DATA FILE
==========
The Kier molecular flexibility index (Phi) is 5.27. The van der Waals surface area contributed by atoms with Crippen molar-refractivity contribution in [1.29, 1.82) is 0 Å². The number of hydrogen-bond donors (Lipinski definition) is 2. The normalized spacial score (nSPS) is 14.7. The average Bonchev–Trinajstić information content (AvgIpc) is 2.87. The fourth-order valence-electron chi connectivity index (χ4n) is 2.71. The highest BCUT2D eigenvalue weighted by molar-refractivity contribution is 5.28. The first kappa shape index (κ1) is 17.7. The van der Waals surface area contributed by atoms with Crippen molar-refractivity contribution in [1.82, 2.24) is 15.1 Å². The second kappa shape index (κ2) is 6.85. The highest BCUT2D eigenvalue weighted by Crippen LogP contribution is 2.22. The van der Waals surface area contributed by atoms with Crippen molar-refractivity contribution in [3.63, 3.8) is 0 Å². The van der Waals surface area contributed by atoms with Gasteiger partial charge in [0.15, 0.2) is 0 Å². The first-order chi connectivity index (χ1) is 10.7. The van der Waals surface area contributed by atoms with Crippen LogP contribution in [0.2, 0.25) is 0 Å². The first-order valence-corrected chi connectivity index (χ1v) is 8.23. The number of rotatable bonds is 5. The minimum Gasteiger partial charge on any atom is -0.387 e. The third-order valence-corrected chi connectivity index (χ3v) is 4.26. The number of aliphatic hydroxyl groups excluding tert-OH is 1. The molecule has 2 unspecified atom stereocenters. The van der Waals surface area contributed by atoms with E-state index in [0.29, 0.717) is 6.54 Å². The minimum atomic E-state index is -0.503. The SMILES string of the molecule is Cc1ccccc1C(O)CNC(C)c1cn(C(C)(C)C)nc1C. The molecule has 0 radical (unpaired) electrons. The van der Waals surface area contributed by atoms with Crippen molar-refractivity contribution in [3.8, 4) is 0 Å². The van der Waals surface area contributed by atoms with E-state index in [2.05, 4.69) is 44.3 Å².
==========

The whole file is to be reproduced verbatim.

The Kier molecular flexibility index (Phi) is 5.27. The van der Waals surface area contributed by atoms with Crippen molar-refractivity contribution in [1.29, 1.82) is 0 Å². The number of hydrogen-bond donors (Lipinski definition) is 2. The normalized spacial score (nSPS) is 14.7. The average Bonchev–Trinajstić information content (AvgIpc) is 2.87. The fourth-order valence-electron chi connectivity index (χ4n) is 2.71. The highest BCUT2D eigenvalue weighted by molar-refractivity contribution is 5.28. The first kappa shape index (κ1) is 17.7. The van der Waals surface area contributed by atoms with Crippen molar-refractivity contribution in [1.82, 2.24) is 15.1 Å². The second kappa shape index (κ2) is 6.85. The highest BCUT2D eigenvalue weighted by Crippen LogP contribution is 2.22. The van der Waals surface area contributed by atoms with Crippen molar-refractivity contribution in [3.63, 3.8) is 0 Å². The van der Waals surface area contributed by atoms with Gasteiger partial charge in [0.15, 0.2) is 0 Å². The first-order chi connectivity index (χ1) is 10.7. The van der Waals surface area contributed by atoms with Crippen LogP contribution in [0.2, 0.25) is 0 Å². The first-order valence-corrected chi connectivity index (χ1v) is 8.23. The number of rotatable bonds is 5. The minimum Gasteiger partial charge on any atom is -0.387 e. The third-order valence-corrected chi connectivity index (χ3v) is 4.26. The number of aliphatic hydroxyl groups excluding tert-OH is 1. The molecule has 2 unspecified atom stereocenters. The van der Waals surface area contributed by atoms with E-state index in [0.29, 0.717) is 6.54 Å². The minimum atomic E-state index is -0.503. The SMILES string of the molecule is Cc1ccccc1C(O)CNC(C)c1cn(C(C)(C)C)nc1C. The molecule has 0 radical (unpaired) electrons. The van der Waals surface area contributed by atoms with Crippen molar-refractivity contribution in [3.8, 4) is 0 Å². The van der Waals surface area contributed by atoms with E-state index in [2.05, 4.69) is 44.3 Å².